The first component is, you will find instructions. These instructions will be letters, numbers or symbols that are in a sequence that instructs the production of cars, DVD players and yes, proteins. Intelligence will give the sequence of these letters, numbers and symbols.

The second component, is machinery. Intelligence will then design machinery to read this sequence of letters, numbers and symbols.

Again, we see this in DNA, DVD players, cars and everything else designed by intelligence.

When DNA is in a regulatory sequence you get promoters and operators that regulate the production of proteins. You get sequences that produce proteins. You get transcription, translation, error correction and now a new discovery about a second hidden code gives us gene control through what's called duons.

For instance if I were to write aaccThehhhjMANhhiuACROSSnnmmTHEjddfSTREET. I would first have to give meaning to the sequence of the letters THE MAN ACROSS THE STREET. I would then design machinery that can scan the letters and can pick out the sequence of letters that say THE MAN ACROSS THE STREET. This is what's happening with DNA. Sequences of DNA letters are being transcribed and translated. Even when a mistake occurs, it can be caught through error correction.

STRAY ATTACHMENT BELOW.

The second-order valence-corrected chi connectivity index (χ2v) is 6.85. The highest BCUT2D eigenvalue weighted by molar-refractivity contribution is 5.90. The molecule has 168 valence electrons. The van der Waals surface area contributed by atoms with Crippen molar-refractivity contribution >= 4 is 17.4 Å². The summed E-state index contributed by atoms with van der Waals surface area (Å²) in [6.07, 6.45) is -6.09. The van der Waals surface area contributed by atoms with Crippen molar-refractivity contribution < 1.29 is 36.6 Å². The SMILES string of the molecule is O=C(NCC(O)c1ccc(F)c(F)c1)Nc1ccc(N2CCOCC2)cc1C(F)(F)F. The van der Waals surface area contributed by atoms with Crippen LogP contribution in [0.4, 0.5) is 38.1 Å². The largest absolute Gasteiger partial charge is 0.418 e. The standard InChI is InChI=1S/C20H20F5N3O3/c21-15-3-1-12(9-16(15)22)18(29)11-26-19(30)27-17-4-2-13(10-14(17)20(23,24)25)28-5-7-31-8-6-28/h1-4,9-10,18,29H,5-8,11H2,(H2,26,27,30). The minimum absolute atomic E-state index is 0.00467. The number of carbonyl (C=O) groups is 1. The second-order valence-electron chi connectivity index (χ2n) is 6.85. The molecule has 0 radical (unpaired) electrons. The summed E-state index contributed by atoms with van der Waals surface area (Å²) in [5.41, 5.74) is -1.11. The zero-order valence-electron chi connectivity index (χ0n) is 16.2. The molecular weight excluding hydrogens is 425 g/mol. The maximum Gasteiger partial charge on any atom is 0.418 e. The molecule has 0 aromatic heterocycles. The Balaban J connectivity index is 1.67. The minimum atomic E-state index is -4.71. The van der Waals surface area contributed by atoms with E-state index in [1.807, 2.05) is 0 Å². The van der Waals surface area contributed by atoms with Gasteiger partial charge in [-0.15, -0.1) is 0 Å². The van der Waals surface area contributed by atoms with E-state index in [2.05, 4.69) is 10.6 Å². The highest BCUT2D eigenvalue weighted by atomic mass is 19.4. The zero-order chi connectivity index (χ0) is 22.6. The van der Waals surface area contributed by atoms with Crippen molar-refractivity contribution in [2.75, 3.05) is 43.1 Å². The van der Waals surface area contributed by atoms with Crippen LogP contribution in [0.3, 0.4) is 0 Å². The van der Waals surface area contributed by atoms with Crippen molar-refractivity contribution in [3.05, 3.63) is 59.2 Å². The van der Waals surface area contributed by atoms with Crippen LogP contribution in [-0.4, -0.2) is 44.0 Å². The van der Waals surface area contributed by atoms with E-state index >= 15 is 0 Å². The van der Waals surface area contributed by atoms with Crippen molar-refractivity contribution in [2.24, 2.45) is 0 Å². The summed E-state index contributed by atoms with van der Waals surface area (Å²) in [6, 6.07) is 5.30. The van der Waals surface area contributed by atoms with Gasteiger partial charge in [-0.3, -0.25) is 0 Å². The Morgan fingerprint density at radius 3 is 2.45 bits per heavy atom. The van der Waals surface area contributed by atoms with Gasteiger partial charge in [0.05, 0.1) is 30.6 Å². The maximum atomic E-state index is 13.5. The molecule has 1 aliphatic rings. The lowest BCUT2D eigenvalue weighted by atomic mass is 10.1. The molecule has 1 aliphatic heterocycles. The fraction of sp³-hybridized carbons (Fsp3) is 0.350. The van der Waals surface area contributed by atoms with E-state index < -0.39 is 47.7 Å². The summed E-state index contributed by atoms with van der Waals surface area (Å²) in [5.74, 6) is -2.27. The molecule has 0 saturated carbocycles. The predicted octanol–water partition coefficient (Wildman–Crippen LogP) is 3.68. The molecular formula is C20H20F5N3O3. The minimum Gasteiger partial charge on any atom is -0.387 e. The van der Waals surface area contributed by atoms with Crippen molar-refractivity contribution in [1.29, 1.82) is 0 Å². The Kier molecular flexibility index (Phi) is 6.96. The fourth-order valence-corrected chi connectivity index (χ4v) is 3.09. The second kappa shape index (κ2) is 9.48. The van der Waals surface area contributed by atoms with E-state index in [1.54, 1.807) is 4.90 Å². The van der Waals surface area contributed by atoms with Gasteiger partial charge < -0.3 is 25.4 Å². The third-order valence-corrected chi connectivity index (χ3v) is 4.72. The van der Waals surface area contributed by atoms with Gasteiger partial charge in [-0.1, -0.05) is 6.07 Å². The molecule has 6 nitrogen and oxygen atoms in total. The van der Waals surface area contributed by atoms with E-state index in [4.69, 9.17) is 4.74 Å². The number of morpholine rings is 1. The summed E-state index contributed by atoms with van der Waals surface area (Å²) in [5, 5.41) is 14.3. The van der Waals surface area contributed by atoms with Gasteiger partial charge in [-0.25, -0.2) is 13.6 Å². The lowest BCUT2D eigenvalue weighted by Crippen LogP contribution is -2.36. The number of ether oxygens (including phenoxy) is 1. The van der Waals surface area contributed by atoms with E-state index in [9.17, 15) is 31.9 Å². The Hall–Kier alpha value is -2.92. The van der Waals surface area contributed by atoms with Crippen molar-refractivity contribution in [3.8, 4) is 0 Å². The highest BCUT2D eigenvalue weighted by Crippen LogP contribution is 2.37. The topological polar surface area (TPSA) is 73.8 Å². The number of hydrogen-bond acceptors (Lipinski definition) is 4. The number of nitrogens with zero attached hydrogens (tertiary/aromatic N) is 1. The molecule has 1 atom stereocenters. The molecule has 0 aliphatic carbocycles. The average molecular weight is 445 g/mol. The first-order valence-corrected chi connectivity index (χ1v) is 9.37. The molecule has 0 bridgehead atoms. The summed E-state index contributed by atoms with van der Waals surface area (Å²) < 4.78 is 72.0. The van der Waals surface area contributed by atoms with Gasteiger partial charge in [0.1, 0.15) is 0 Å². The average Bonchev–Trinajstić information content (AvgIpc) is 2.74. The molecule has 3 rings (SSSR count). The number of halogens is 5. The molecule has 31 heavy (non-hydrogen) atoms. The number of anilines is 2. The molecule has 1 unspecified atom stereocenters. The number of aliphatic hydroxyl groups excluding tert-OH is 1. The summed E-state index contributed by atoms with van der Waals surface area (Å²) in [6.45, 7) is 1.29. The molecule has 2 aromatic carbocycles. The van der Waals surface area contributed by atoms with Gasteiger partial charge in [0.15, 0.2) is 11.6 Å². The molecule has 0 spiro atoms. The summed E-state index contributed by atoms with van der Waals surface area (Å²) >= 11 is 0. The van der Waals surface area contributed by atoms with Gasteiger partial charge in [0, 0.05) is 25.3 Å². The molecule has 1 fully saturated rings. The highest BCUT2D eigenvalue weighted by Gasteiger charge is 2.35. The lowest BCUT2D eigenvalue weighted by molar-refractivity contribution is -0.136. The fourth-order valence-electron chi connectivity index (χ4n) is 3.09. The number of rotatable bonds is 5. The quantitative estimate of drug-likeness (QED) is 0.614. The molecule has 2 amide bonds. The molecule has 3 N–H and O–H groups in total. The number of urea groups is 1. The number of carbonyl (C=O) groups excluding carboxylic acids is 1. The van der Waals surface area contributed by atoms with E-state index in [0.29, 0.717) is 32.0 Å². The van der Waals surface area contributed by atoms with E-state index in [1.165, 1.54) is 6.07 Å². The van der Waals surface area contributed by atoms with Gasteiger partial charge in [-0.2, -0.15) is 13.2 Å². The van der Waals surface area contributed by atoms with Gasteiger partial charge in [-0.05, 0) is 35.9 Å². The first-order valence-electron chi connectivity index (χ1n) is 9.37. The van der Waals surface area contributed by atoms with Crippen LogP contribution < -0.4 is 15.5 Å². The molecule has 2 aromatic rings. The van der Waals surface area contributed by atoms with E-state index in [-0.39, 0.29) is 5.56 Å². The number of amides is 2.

It doesn't get any clearer than this.

What happened is, people looked at the phenotype and came up with a convoluted theory of evolution. This theory eventually ran into the instructions(DNA) and it has just gotten worse and worse for the convoluted theory of evolution.

Evolution is the end result of intelligent design. It's the end result of a sequence of DNA letters that instruct the regulation and production of proteins.

Nature can produce design. It can produce a mountainside or a snowflake. It can't produce a snowflake that will translate and transcribe regulatory sequences on another snowflake.

Also, why does "nature" exclude intelligence or consciousness? When people say this happened naturally why does naturally mean without God, intelligence or consciousness? Where's the evidence that nature excludes God, consciousness or intelligence?
edit on 16-12-2013 by neoholographic because: (no reason given)